The disease may also have similarities with autoimmune diseases.

“There is compelling evidence that autoimmune mechanisms play a role in ME/CFS,” write the researchers behind a systematic review from 2018.

However, it is not a simple and clear picture, they write. Patient symptoms differ greatly, and the researchers believe that the disease in reality includes several subgroups with different underlying causes.

Natural killer cells are an important part of the innate immune system. In people with ME/CFS, these cells often do not function normally.

Autoantibodies and cancer medicine

Research, such as this 2020 review, has shown that some patients have high levels of autoantibodies, which are immune substances that attack the body's own cells. These substances characterize autoimmune diseases.

However, researchers have not succeeded in finding autoantibodies that are specific to all ME/CFS patients. This was confirmed by ME/CFS researcher Øystein Fluge from Haukeland University Hospital at a lecture in 2021. He and his colleagues have been looking for such antibodies for several years without finding them.

Another clue that points to the immune system are experiments with various immunosuppressive drugs, which some studies have suggested may have a positive effect.

A Norwegian study showed that some ME/CFS patients improved significantly after receiving a cancer drug that suppresses cells in the immune system. However, many of the participants experienced no effect, and the results are uncertain since the study lacked a control group.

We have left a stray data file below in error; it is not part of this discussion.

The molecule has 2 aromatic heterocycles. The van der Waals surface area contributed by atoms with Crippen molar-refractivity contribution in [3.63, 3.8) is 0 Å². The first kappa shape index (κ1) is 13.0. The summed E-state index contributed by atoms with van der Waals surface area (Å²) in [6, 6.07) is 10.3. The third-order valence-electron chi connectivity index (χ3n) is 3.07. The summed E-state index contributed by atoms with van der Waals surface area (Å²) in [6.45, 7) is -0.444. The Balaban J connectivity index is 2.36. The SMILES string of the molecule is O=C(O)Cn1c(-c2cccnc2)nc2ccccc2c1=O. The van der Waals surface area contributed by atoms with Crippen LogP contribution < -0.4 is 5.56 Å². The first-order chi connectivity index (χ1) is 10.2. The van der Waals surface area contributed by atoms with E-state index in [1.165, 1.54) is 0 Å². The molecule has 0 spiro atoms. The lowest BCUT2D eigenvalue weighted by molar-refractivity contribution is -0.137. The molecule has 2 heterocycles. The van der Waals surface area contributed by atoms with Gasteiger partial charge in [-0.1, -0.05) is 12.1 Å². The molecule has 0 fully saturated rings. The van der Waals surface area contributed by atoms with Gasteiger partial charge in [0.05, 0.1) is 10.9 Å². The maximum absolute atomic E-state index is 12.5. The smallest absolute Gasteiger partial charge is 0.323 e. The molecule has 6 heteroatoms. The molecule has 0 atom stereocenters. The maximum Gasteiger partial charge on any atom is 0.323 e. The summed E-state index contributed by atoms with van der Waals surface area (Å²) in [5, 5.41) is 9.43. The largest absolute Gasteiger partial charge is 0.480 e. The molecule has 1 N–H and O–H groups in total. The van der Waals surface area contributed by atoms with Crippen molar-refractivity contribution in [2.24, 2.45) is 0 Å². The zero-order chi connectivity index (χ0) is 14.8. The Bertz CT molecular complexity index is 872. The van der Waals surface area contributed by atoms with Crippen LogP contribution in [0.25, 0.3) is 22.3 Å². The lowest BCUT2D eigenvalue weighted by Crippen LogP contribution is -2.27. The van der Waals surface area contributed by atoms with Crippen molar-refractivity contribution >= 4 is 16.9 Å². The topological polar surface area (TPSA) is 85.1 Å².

Genes play a part

Other researchers have found traces of the diseases in the genes.

Many diseases are linked to our genes, but it is rare for genes to be the sole cause of an illness. Often people who are affected by a particular disorder have gene variants that make them vulnerable to this specific problem.

Marte Kathrine Viken, from the Department of Medical Genetics and the Department of Immunology and Transfusion Medicine at Oslo University Hospital, looked for recurring gene variants in people with ME/CFS in a study published in the journal Brain, Behavior, and Immunity.

“We see signs that genes controlling the immune system are involved,” says Viken.

These include genes that are linked to autoimmune diseases, where the immune system attacks the body's own tissue.